Labour's bid to get an extension to paid parental leave has been stopped in its tracks by a veto from Bill English. Last week it was finally debated but the veto meant no vote.
Most commentators have expressed dismay that paid parental leave can be so niggardly when there is money for flags, defence, and possible tax cuts.
The Government pretends its veto is for reasons of fiscal prudence. Mr English further enraged the pro paid parental leave lobby by citing an annual cost from Labour's policies of $280 million when it was actually a four-yearly cost.
Advocates argue that the benefits from 26 weeks are substantial. The rhetoric has been that paid leave is needed to allow babies to bond with their mothers and be breastfed for the best start in life. Peter Dunne said in the debate that six months was the "minimum" amount of time parents should have at home with their children and it was "important parents have the opportunity and choice to spend time with their newborns". Who could disagree?
Yet if the needs of all babies were actually at the centre the policy would look very different.
Until 2016, only under half of all parents of newborns got paid parental leave because of the stringent and perverse rules around the kind of paid work experience needed. Recent changes have liberalised the rules so more qualify. This just means that the boundary has been shifted and the stakes are very high for those who just miss out.
Those who hit the lucky jackpot of full paid parental leave get $8326 net extra, paid for by the state. Under Labour's extension this would rise to just over $12,000 net, regardless of a partner's income.
To qualify, at least 10 hours of work per week on average for each of 26 weeks out of 52 prior to the birth is required. This means not all mothers get the full benefit. Once the hours of work requirement is met, the payment replaces gross income up to $516.85 a week. The net amount of paid parental leave can vary between $2365 and $8326. It seems some babies are more worthy than others.
Paid parental leave is fundamentally a compensation for lost income. A high-income earner needs fewer hours to qualify for the maximum. It elevates the contribution to the paid workforce above all other considerations. Ironically it is not an employer payment and does not oblige the mother to go back to work and, despite being state-paid, it is not income tested. Paid parental leave is not fundamentally a state payment to support all newborns.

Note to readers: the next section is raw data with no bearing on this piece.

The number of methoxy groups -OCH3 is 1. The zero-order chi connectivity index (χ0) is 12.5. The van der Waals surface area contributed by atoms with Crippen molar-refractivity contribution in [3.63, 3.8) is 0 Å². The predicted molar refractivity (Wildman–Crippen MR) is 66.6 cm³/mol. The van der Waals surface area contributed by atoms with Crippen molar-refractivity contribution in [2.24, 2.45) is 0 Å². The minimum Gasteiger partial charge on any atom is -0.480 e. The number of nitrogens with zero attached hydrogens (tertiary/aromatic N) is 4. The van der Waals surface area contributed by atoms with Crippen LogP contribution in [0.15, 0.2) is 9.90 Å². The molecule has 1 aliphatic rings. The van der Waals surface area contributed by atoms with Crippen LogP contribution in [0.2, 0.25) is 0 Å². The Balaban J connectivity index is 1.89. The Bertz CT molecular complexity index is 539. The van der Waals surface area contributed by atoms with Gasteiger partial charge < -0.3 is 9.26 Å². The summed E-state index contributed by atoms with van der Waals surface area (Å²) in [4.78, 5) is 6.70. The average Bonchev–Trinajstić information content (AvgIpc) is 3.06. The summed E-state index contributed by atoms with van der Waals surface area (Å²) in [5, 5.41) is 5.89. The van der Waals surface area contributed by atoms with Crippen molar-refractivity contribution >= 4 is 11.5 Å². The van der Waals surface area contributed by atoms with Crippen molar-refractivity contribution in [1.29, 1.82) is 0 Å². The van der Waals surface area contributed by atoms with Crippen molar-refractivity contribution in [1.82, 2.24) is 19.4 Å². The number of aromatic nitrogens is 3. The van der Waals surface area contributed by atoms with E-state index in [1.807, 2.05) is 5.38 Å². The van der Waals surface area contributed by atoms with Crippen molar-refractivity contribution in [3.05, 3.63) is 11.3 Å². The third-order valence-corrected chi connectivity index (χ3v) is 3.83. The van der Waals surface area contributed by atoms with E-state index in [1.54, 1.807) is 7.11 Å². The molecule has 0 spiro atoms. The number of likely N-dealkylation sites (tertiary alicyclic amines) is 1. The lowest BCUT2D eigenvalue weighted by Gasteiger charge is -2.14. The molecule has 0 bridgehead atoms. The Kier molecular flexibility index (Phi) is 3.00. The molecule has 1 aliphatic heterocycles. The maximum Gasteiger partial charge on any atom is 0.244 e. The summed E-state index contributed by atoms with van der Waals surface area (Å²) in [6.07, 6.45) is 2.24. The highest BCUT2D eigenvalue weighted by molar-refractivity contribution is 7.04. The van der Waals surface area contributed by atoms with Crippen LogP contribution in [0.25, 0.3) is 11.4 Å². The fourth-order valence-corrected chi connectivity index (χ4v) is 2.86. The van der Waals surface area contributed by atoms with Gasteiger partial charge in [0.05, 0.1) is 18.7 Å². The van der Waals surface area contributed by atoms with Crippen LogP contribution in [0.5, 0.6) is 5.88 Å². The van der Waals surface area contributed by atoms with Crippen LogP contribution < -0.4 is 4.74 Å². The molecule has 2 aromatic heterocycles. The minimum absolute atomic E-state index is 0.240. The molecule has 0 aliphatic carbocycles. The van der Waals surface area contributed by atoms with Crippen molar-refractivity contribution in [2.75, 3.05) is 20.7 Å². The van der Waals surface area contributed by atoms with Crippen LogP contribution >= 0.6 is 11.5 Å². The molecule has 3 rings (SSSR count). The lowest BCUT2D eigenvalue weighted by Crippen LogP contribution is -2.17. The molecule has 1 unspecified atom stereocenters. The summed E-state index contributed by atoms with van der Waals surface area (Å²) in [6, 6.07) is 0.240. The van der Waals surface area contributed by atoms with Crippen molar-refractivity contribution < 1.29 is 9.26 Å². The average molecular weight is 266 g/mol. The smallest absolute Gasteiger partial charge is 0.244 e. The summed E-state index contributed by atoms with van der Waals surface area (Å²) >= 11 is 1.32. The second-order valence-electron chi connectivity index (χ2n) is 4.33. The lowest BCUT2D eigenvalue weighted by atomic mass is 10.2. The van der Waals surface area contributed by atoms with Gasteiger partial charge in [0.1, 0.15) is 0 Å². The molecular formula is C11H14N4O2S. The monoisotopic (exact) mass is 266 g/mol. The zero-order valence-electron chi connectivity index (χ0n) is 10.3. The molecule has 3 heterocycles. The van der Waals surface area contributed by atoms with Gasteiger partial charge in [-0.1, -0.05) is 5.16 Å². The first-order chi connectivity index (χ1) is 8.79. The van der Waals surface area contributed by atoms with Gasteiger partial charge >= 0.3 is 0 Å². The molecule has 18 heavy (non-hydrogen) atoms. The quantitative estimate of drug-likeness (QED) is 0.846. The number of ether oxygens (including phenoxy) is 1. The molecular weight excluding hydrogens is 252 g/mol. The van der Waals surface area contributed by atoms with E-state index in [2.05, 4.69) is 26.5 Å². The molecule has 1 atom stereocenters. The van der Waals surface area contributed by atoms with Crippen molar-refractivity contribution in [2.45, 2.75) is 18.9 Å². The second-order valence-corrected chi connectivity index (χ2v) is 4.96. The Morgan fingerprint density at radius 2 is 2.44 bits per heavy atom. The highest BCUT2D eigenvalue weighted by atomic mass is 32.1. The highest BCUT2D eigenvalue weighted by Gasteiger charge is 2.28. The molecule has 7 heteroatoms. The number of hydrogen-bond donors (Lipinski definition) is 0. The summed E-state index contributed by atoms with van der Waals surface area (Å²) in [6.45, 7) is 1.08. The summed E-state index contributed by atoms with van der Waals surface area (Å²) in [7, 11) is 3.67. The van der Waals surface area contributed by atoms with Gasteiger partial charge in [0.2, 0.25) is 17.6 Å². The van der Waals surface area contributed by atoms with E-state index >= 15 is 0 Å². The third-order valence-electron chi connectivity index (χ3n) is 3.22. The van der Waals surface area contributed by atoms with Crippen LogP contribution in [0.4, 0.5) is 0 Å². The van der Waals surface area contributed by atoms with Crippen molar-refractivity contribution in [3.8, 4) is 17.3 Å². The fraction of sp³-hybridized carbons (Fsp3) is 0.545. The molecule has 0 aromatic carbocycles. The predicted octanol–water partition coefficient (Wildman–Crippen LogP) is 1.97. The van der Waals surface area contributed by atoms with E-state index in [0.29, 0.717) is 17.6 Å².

Those who hit the lucky jackpot of full paid parental leave get $8326 net extra, paid for by the state.
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For babies who miss out, some qualify for the parental tax credit as a Working for Families payment of just $2200. This is income-tested and denied to any family on a benefit or student allowance. Around 15,000 babies, many of whom are the most deprived in New Zealand, get nothing at all extra to help them bond with their mothers.
Getting paid parental leave can also qualify a mother for the in-work tax credit of another $72.50 a week even though she is not in paid work and may have no intention of returning to employment. So much for that being a work incentive.
An expansion of paid parental leave perpetuates the growing inequality between mothers who have been in substantial well-paid work and may also belong to high-income households, and those who receive income-tested benefits, child support, a student allowance or who have been working at home to raise their families supported by a partner's income, or have been involved in unpaid work.
It is likely to create perverse incentives for some mothers to leave her first child at daycare as soon as possible and go back to work for sufficient time to qualify for full paid leave for the next child.
The costs of not doing so are getting too high. In fact what is needed is a complete overhaul of the mishmash of support for new babies.
More money needs to be spent but it needs to be spent more equitably and inclusively than simply putting the existing paid parental leave to 26 weeks. The needs of all babies need to be at the centre rather than paid work.